ago, the ancient Greeks wrestled with the limit concept, and they did not succeed. It

is only in the past 200 years that we have ¬nally come up with a ¬rm understanding

of limits. Here we give a brief sketch of the essential parts of the limit notion.

Suppose that f is a function whose domain contains two neighboring intervals:

f : (a, c) ∪ (c, b) ’ R. We wish to consider the behavior of f as the variable x

approaches c. If f (x) approaches a particular ¬nite value as x approaches c, then

we say that the function f has the limit as x approaches c. We write

lim f (x) = .

x’c

The rigorous mathematical de¬nition of limit is this:

De¬nition 2.1 Let a < c < b and let f be a function whose domain contains

(a, c) ∪ (c, b). We say that f has limit at c, and we write limx’c f (x) = when

this condition holds: For each > 0 there is a δ > 0 such that

|f (x) ’ | <

whenever 0 < |x ’ c| < δ.

It is important to know that there is a rigorous de¬nition of the limit concept, and

any development of mathematical theory relies in an essential way on this rigorous

de¬nition. However, in the present book we may make good use of an intuitive

57

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58 CHAPTER 2 Foundations of Calculus

understanding of limit. We now develop that understanding with some carefully

chosen examples.

EXAMPLE 2.1

De¬ne

3’x if x < 1

f (x) =

x2 + 1 if x > 1

See Fig. 2.1. Calculate limx’1 f (x).

Y

FL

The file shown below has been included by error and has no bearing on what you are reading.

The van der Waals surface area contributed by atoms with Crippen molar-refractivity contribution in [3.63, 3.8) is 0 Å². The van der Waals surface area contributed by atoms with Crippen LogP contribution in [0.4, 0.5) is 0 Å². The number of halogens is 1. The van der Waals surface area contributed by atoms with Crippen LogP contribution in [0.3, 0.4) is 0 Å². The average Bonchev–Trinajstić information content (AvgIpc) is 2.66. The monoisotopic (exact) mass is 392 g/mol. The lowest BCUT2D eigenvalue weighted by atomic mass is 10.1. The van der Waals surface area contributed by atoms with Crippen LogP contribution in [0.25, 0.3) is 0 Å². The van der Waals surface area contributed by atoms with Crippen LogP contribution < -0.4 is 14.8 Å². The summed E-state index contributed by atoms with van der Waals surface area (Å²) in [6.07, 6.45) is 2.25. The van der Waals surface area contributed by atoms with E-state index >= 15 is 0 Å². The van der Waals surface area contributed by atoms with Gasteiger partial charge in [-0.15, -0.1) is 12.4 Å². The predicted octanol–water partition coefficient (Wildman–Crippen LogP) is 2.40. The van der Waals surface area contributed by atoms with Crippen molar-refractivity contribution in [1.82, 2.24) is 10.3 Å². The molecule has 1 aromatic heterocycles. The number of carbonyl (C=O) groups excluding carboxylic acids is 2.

Fig. 2.1

AM

SOLUTION

Observe that, when x is to the left of 1 and very near to 1 then f (x) = 3 ’ x

is very near to 2. Likewise, when x is to the right of 1 and very near to 1 then

TE

f (x) = x 2 + 1 is very near to 2. We conclude that

lim f (x) = 2.

x’1

We have successfully calculated our ¬rst limit. Figure 2.1 con¬rms the conclusion

that our calculations derived.

EXAMPLE 2.2

De¬ne

x2 ’ 4

g(x) = .

x’2

Calculate limx’2 g(x).

SOLUTION

We observe that both the numerator and the denominator of the fraction

de¬ning g tend to 0 as x ’ 2 (i.e., as x tends to 2). Thus the question seems

to be indeterminate.

However, we may factor the numerator as x 2 ’ 4 = (x ’ 2)(x + 2).

As long as x = 2 (and these are the only x that we examine when we

59

CHAPTER 2 Foundations of Calculus

calculate limx’2 ), we can then divide the denominator of the expression

de¬ning g into the numerator. Thus

g(x) = x + 2 for x = 2.

Now

lim g(x) = lim x + 2 = 4.

x’2 x’2

Fig. 2.2

The graph of the function g is shown in Fig. 2.2. We encourage the reader to

use a pocket calculator to calculate values of g for x near 2 but unequal to 2 to

check the validity of our answer. For example,

x g(x) = [x 2 ’ 4]/[x ’ 2]

1.8 3.8

1.9 3.9

1.99 3.99

1.999 3.999

2.001 4.001

2.01 4.01

2.1 4.1

2.2 4.2

We see that, when x is close to 2 (but unequal to 2), then g(x) is close (indeed,

as close as we please) to 4.

x 3 ’ 3x 2 + x ’ 3

You Try It: Calculate the limit limx’3 .

x’3

Math Note: It must be stressed that, when we calculate limx’c f (x), we do not

evaluate f at c. In the last example it would have been impossible to do so. We want

to determine what we anticipate f will do as x approaches c, not what value (if any)

f actually takes at c. The next example illustrates this point rather dramatically.